Another interesting digression of Bossuet’s was his narrative of pre-Reformation groups such as the Albigensians, Waldensians (the “Vaudois” as he calls them) and the Bohemian Brethren.  The Reformers saw them as their forerunners and, indeed, looked to groups such as this as proof that there was always a “true church.” (This last point was revived in the nineteenth century in the “Baptist Succession” idea of J.R. Graves and those who came after him.)  Bossuet shows that the theology of these groups was at serious variance with what the Reformers taught, which led the latter to try to bring the former into line with their own idea.  Especially interesting are the Vaudois, who were in reality an unauthorised, non-celibate religious community in Catholicism more than a stand-alone church; their main fault is that they believed that unworthy priests did not administer valid sacraments.  (Anyone who has been in church work knows that gauging the worthiness of ministers can be a dicey proposition at best; I think the Vaudois were unreasonable in that regard.)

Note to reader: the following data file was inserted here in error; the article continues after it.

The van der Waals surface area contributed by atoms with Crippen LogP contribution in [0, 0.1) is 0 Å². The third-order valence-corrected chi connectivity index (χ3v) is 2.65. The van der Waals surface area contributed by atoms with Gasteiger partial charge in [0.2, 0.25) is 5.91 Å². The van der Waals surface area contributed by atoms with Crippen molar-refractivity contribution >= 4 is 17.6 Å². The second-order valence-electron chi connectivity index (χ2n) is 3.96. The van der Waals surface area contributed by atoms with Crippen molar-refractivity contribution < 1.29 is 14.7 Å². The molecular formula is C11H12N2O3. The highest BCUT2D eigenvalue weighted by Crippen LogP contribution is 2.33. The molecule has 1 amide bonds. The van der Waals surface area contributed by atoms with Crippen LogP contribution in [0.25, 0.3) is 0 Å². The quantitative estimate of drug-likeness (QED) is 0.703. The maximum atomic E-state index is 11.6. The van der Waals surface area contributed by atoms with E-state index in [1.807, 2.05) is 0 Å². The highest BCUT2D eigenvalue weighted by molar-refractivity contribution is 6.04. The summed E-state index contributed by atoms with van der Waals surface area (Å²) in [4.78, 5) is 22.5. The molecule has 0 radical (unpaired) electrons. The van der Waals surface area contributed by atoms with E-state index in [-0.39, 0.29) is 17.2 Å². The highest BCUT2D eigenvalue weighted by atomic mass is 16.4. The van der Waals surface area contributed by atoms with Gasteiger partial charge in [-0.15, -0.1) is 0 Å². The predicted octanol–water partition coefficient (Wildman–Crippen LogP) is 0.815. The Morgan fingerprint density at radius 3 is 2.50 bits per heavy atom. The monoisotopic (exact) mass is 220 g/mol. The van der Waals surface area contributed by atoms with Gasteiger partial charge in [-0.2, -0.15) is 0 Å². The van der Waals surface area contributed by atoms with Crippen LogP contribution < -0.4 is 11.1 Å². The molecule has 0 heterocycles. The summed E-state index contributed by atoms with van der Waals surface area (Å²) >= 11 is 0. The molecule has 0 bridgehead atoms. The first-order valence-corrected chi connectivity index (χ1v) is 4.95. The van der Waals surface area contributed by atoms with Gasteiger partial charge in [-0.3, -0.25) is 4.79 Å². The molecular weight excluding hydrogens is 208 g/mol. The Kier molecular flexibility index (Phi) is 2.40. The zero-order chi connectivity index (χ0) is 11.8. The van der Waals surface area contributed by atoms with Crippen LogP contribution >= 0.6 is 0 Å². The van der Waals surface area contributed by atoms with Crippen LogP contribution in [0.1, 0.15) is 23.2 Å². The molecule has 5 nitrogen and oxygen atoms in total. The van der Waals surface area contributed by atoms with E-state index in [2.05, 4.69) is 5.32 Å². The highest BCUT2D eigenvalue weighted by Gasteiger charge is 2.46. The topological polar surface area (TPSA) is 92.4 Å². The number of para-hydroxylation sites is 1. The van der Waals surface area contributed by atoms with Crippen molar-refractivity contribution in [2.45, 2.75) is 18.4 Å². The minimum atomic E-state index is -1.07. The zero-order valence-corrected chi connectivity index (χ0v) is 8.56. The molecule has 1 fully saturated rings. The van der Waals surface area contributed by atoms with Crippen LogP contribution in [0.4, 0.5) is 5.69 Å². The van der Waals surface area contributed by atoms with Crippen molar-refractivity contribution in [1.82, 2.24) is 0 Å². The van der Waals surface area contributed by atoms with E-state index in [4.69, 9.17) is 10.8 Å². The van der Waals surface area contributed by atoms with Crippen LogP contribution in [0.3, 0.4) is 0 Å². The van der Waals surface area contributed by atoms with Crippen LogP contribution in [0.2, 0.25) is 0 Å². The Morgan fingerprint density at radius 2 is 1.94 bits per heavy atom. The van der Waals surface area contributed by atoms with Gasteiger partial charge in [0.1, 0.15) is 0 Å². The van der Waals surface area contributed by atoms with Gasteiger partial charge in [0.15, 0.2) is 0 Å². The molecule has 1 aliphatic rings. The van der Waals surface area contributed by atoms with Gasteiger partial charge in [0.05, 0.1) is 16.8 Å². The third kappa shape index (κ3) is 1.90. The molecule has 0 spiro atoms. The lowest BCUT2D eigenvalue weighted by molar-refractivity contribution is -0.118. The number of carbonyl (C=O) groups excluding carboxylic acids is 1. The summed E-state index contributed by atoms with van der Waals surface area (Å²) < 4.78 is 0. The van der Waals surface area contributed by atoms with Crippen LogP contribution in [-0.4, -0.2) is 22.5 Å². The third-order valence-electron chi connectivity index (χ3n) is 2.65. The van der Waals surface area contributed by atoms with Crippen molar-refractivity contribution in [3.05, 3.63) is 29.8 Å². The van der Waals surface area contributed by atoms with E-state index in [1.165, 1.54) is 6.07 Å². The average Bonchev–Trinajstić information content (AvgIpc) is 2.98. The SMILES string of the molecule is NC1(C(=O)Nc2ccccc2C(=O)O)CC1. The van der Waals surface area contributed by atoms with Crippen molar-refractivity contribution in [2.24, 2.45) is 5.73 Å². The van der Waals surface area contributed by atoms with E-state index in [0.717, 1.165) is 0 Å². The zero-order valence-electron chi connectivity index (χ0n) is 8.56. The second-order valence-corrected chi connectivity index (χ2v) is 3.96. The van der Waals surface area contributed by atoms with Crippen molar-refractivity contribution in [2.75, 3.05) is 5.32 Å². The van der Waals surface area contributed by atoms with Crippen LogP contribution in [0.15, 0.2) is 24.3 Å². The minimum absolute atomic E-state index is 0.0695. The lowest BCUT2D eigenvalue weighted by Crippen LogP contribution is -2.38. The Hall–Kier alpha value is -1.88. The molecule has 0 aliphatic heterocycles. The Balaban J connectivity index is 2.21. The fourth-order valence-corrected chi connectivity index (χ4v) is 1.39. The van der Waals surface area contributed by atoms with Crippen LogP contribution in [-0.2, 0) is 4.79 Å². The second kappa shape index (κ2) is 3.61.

To my mind, the best part of the work was when Bossuet takes on Calvinism.  He hits the nail on the head when he characterises it as follows: